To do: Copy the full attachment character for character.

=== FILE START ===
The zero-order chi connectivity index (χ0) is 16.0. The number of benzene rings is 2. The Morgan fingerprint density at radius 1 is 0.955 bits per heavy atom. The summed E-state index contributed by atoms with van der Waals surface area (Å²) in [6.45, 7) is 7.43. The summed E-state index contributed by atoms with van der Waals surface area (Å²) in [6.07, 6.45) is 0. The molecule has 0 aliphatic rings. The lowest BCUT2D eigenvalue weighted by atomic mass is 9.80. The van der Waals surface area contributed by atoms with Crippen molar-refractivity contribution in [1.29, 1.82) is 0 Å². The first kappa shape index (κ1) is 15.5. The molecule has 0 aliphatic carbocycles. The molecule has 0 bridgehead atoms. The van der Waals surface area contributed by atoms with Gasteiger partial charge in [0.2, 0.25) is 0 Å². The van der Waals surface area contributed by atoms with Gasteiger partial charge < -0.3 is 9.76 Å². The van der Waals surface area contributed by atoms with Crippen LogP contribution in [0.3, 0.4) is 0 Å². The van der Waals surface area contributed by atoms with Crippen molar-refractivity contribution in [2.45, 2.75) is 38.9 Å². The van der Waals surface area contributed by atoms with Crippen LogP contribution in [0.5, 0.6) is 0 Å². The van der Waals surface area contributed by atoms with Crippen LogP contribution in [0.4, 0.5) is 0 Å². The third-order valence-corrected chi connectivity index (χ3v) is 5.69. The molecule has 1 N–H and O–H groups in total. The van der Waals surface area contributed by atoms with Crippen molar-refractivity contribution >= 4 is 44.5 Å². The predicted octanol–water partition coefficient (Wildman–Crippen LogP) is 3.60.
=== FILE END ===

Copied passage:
The zero-order chi connectivity index (χ0) is 16.0. The number of benzene rings is 2. The Morgan fingerprint density at radius 1 is 0.955 bits per heavy atom. The summed E-state index contributed by atoms with van der Waals surface area (Å²) in [6.45, 7) is 7.43. The summed E-state index contributed by atoms with van der Waals surface area (Å²) in [6.07, 6.45) is 0. The molecule has 0 aliphatic rings. The lowest BCUT2D eigenvalue weighted by atomic mass is 9.80. The van der Waals surface area contributed by atoms with Crippen molar-refractivity contribution in [1.29, 1.82) is 0 Å². The first kappa shape index (κ1) is 15.5. The molecule has 0 aliphatic carbocycles. The molecule has 0 bridgehead atoms. The van der Waals surface area contributed by atoms with Gasteiger partial charge in [0.2, 0.25) is 0 Å². The van der Waals surface area contributed by atoms with Gasteiger partial charge < -0.3 is 9.76 Å². The van der Waals surface area contributed by atoms with Crippen LogP contribution in [0.3, 0.4) is 0 Å². The van der Waals surface area contributed by atoms with Crippen molar-refractivity contribution in [2.45, 2.75) is 38.9 Å². The van der Waals surface area contributed by atoms with Crippen LogP contribution in [0.5, 0.6) is 0 Å². The van der Waals surface area contributed by atoms with Crippen LogP contribution in [0.4, 0.5) is 0 Å². The third-order valence-corrected chi connectivity index (χ3v) is 5.69. The molecule has 1 N–H and O–H groups in total. The van der Waals surface area contributed by atoms with Crippen molar-refractivity contribution >= 4 is 44.5 Å². The predicted octanol–water partition coefficient (Wildman–Crippen LogP) is 3.60.